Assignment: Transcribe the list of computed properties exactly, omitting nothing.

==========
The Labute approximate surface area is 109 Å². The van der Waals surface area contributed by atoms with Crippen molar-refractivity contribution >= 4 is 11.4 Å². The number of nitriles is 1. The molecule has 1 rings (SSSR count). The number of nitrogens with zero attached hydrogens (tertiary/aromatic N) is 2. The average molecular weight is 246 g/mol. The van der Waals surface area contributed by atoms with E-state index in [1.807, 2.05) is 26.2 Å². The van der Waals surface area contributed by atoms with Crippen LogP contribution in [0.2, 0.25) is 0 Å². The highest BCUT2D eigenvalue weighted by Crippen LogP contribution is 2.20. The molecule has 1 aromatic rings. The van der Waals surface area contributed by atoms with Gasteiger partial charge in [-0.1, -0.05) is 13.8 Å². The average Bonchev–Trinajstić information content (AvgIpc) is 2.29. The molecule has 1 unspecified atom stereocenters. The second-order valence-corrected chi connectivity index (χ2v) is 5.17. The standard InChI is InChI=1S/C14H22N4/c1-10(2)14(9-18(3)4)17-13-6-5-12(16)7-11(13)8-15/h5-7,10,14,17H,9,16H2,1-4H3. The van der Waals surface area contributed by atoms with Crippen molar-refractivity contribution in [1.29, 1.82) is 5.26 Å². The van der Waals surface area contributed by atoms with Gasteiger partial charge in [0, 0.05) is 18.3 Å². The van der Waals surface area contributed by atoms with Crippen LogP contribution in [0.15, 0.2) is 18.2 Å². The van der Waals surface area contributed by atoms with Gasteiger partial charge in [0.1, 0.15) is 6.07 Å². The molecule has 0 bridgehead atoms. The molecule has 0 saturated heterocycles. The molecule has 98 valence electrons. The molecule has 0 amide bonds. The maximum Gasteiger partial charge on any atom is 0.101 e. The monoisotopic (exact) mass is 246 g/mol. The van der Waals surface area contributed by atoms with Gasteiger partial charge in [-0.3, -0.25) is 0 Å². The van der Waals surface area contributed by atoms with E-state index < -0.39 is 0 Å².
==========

The Labute approximate surface area is 109 Å². The van der Waals surface area contributed by atoms with Crippen molar-refractivity contribution >= 4 is 11.4 Å². The number of nitriles is 1. The molecule has 1 rings (SSSR count). The number of nitrogens with zero attached hydrogens (tertiary/aromatic N) is 2. The average molecular weight is 246 g/mol. The van der Waals surface area contributed by atoms with E-state index in [1.807, 2.05) is 26.2 Å². The van der Waals surface area contributed by atoms with Crippen LogP contribution in [0.2, 0.25) is 0 Å². The highest BCUT2D eigenvalue weighted by Crippen LogP contribution is 2.20. The molecule has 1 aromatic rings. The van der Waals surface area contributed by atoms with Gasteiger partial charge in [-0.1, -0.05) is 13.8 Å². The average Bonchev–Trinajstić information content (AvgIpc) is 2.29. The molecule has 1 unspecified atom stereocenters. The second-order valence-corrected chi connectivity index (χ2v) is 5.17. The standard InChI is InChI=1S/C14H22N4/c1-10(2)14(9-18(3)4)17-13-6-5-12(16)7-11(13)8-15/h5-7,10,14,17H,9,16H2,1-4H3. The van der Waals surface area contributed by atoms with Crippen molar-refractivity contribution in [1.29, 1.82) is 5.26 Å². The van der Waals surface area contributed by atoms with Gasteiger partial charge in [0, 0.05) is 18.3 Å². The van der Waals surface area contributed by atoms with Crippen LogP contribution in [0.15, 0.2) is 18.2 Å². The van der Waals surface area contributed by atoms with Gasteiger partial charge in [0.1, 0.15) is 6.07 Å². The molecule has 0 bridgehead atoms. The molecule has 0 saturated heterocycles. The molecule has 98 valence electrons. The molecule has 0 amide bonds. The maximum Gasteiger partial charge on any atom is 0.101 e. The monoisotopic (exact) mass is 246 g/mol. The van der Waals surface area contributed by atoms with Gasteiger partial charge in [-0.3, -0.25) is 0 Å². The van der Waals surface area contributed by atoms with E-state index < -0.39 is 0 Å².